Very inexperienced baker here! I've found a great Christmas cake recipe which I'm going to use, and I've got a couple of questions. I would like to decorate it with circles of cherries and almonds, glazed with jam (!) instead of icing. What stage do I put these on! Should they go onto the raw mixture and cook for the whole time the cake does, or do they get added after! What else looks nice for a non-iced topping! Second query - the recipe says it's for a 20cm round tin, but mine is 24cm - will this change the cooking time much! Finally, I know it's way later to make a Christmas cake than it really should be - how much will this affect the taste! Thanks for your help -much appreciated.

245sam, Dec 7, 1:01am
beetle18, I always ice my Christmas cake so I can't advise you from personal experience re decorating the cake in preference to icing it but last week on Good Morning a Christmas cake was made then decorated - it appeared to be a very easy straightforward process.Have a look at:-

http://tvnz.co.nz/good-morning/tony-hanks-recipes-2-december-3934826

Look for the section headed "Cake Decoration".

Hope that helps.:-))

Edited to add:-
Re "Second query - the recipe says it's for a 20cm round tin, but mine is 24cm - will this change the cooking time much!" - because your tin is larger, the cake will be shallower so it will definitely change the cooking time but I'm not really sure how much less cooking time will be required.

Re: "Finally, I know it's way later to make a Christmas cake than it really should be - how much will this affect the taste!"Most fruit cakes improve with being made earlier but I have seen some recipes that are apparently intended to be nice last minute/short notice Christmas cakes so the taste of your cake really depends on the recipe you're intending to use.:-))

beetle18, Dec 7, 1:08am
Thank you for that - it's not how I thought it might be done. Good job I asked!

cgvl, Dec 7, 1:15am
Cake tin size, not really all that important with xmas cakes except for height of cake. The extra 4cm may mean cake doesn't need quite so long in oven, You check doneness by inserting a small sharp knife or metal skewer into centre of cake if it comes out clean (ie no mixture sticking to it) it is done.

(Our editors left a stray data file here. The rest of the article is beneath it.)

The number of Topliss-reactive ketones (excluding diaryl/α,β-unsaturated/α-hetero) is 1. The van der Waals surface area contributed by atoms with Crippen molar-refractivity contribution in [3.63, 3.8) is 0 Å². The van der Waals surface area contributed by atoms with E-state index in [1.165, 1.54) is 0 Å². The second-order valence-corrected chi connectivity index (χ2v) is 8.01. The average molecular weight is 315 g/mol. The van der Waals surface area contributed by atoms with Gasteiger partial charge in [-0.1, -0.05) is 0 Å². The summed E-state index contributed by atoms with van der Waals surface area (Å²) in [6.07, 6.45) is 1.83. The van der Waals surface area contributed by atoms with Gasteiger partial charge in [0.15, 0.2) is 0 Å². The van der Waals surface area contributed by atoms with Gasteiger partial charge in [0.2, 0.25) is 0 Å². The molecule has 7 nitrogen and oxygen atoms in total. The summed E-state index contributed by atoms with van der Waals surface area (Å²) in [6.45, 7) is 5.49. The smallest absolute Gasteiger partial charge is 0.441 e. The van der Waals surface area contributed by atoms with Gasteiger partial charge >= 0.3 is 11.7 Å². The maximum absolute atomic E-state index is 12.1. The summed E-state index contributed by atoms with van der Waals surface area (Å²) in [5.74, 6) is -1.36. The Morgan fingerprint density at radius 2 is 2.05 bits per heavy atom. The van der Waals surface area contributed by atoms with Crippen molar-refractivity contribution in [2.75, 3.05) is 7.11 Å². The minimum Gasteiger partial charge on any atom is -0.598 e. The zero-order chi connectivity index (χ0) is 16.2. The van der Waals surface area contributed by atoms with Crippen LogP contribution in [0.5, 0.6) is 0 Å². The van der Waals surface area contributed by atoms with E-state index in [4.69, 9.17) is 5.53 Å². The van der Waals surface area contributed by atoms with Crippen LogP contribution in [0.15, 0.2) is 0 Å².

Decorating cake: Almonds and cherries should be placed on cake before it is put into the oven. Lightly press them into cake mix.

Glaze goes on once the cake is cold.

Some hints: put on the rack in your oven a newspaper folded in half, slightly bigger than your cake tin.
Line your cake tin, bottom and sides, with a layer of grease proof paper and grease this well, you can flour it too if you wish.
When you put cake into the oven cover the top with more newspaper.
Why! this stops the cake from drying out and or burning on top and bottom when cooking.
Fruit cakes require a long slow cook hence why most are cooked for several hours at 120C.
As to taste etc, it will be fine. I am only about to make mine now and I usually make them in August/September but this year have been far too disorganised to do it.

juliewn, Dec 7, 3:40pm
Hi. I wait till the surface of the cake is starting to firm a little before placing cherries and almonds on the top - when I put them on at the beginning, I found they tended to sink a little, not the best when I'd carefully made them in a nice pattern! It's about 1 hr 20 minutes to 1 hr 30 minutes into the baking time that I place them on top.

I find they have a nice colour without placing any glaze on top of the cherries and almonds, so haven't used a glaze. however, apricot jam, after it's been strained through a sieve to give a smooth texture, works well. heat it first, then brush it over the top of the cake not long after it's come out of the oven. leave the cake uncovered so nothing sticks to the surface of the jam.

Your cake will be fine made now. I made my cakes last week. and have sometimes made my cakes just a few days before needed - they've been fine - how do I know! Cos the cakes disappear with seconds - and sometimes thirds - asked for most times! lol.

I use newspaper in the same way as Cgvl. and also cut wide strips of newspaper that are about 5-6 cm's wider than the height of the tin. I place these, using about 5-6 layers of newspaper, around the outside of the tin, and then staple it in place so it fits around the tin firmly. this also gives something to rest the piece of newspaper on that goes over the top of the cake/s.

I place the newspaper band around the tin before placing the mix in the tin.

I leave the newspaper under, over, and around the tins when cooling the cakes, as well as placing a large thick towel over the lot. it cools more slowly and keeps the cake moist rather than drying it out if nothing is covering it. I leave them at least 24 hours before removing from the cakes the tins. sometimes longer - I leave them till the cake and tins are quite cold.

Don't forget to make a wish when you have the mix ready to place it in the tin/s. and have anyone else there have one too. close your eyes, stir the cake while you make a wish. and don't tell anyone what it is!

Caution. be aware, as I am here, for those who stir the cake while they make a wish, then quickly place a big spoonful of mix into their mouths, with a big grin and a 'wow, my wish came true!'

Enjoy making your cake. and eating it and sharing it too. and have a very Happy Christmas. :-)

bev00, Dec 8, 11:15am
Handy hints